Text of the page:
I’d start with the assumption that any reasonably priced camera (and a downright shameful percentage of the ‘oh-so-fancy-and-expensive’ ones) is simply broken beyond any repair that you could DIY or that the manufacturer is competent and motivated enough to do. Some are more broken than others; but it simply isn’t a safe assumption that any of them can be trusted on the public internet.
On the LAN side, it’s more a matter of your paranoia; but a second router (or a more sophisticated model with support for multipl SSIDs and VLANs, your call) is pretty cheap. Given the risk of compromised hosts on your LAN (either yours, after a spot of bad browsing luck, or god-knows-what from friends/relatives who want to get on the internet), why risk it over $50?
So, all cameras on their own dedicated network (if you went with two routers) or on their own VLAN (if you went with one more sophisticated one). Access to that network should be only through an SSH tunnel or VPN(SSH tunnels are a bit more elegant, since you can tunnel individual ports; but are less well supported on non-unixlike systems, while VPNs are a bit clunkier, since they tunnel everything; but basically all OSes, even mobile ones, support a variety of VPN options.
If you go with SSH, any router that supports OpenWRT should be ready to go once you configure the SSH daemon correctly (keypair auth is best. If you must use a password, make it good). If you want a VPN, you’ll need to do some additional work this is one implementation.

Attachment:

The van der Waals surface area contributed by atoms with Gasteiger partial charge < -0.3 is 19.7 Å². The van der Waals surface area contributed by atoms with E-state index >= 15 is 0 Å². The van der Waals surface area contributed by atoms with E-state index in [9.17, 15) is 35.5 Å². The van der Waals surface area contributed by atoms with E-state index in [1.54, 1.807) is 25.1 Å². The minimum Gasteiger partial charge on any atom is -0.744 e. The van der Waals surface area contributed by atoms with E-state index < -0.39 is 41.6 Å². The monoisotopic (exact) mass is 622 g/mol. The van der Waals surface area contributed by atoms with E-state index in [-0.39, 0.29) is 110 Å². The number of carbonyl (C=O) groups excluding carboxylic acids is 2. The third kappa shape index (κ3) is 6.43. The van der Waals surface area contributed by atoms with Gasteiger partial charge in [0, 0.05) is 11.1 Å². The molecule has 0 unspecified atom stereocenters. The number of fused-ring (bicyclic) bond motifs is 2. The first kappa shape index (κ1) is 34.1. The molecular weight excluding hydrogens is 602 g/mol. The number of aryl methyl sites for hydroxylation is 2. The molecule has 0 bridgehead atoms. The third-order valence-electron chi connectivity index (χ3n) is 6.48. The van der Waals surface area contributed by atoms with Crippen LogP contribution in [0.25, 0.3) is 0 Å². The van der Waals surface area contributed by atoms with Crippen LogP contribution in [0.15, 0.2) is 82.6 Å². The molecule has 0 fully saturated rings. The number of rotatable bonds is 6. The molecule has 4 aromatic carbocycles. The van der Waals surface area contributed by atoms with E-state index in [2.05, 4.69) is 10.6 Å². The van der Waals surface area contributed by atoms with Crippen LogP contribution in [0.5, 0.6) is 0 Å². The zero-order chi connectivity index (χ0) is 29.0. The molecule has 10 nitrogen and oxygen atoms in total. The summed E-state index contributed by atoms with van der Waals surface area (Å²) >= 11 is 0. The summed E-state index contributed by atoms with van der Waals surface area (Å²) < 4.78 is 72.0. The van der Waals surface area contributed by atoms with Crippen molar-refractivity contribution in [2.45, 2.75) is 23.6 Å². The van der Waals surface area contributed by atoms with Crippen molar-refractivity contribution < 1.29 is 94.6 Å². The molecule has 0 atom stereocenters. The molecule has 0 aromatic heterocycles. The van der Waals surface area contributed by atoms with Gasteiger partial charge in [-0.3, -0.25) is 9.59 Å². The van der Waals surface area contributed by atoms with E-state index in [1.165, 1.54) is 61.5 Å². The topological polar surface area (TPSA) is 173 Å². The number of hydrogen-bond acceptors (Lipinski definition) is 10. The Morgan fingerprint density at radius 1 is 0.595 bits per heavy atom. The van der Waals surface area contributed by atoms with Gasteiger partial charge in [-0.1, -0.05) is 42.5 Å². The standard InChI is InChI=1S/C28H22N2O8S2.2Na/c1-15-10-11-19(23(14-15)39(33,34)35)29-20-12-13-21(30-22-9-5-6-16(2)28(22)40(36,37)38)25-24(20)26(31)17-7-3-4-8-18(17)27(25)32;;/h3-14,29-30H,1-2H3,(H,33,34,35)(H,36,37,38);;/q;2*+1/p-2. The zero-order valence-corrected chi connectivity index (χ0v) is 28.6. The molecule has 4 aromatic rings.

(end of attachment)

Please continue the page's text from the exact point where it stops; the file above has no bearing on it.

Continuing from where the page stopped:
Unless you have a static IP, you’ll also need dynDNS so that you can actually find your network, any router supported by OpenWRT can handle this, a surprising number of proprietary vendor firmwares can as well. Once that is set, you either SSH tunnel or VPN connect to the router handling your cameras, and away you go.
It doesn’t hurt to do what you can with the cameras’ “security” settings, setting passwords, updating firmware, etc. probably won’t make them worse; but is largely secondary. In case any of the cameras you buy try to do something fancy (eg. tunneling back to the mothership so that the vendor can offer a ‘super-convenient’ “cloud monitoring” account or some nonsense like that), it would probably also be a good idea to configure the firewall rules on your camera router to explicitly reject all incoming and outgoing traffic except your SSH or VPN. You don’t want the cameras doing anything stupid.
As for local connectivity, WPA2-AES (Probably just PSK, Radius is a pain in the ass unless you’ve got a lot of clients to deal with) on the wireless, reasonable caution on anything hardwired(albeit mostly out of concern for weather and squirrels and stuff, if you have ninjas tapping your ethernet cables physically, you have other problems…)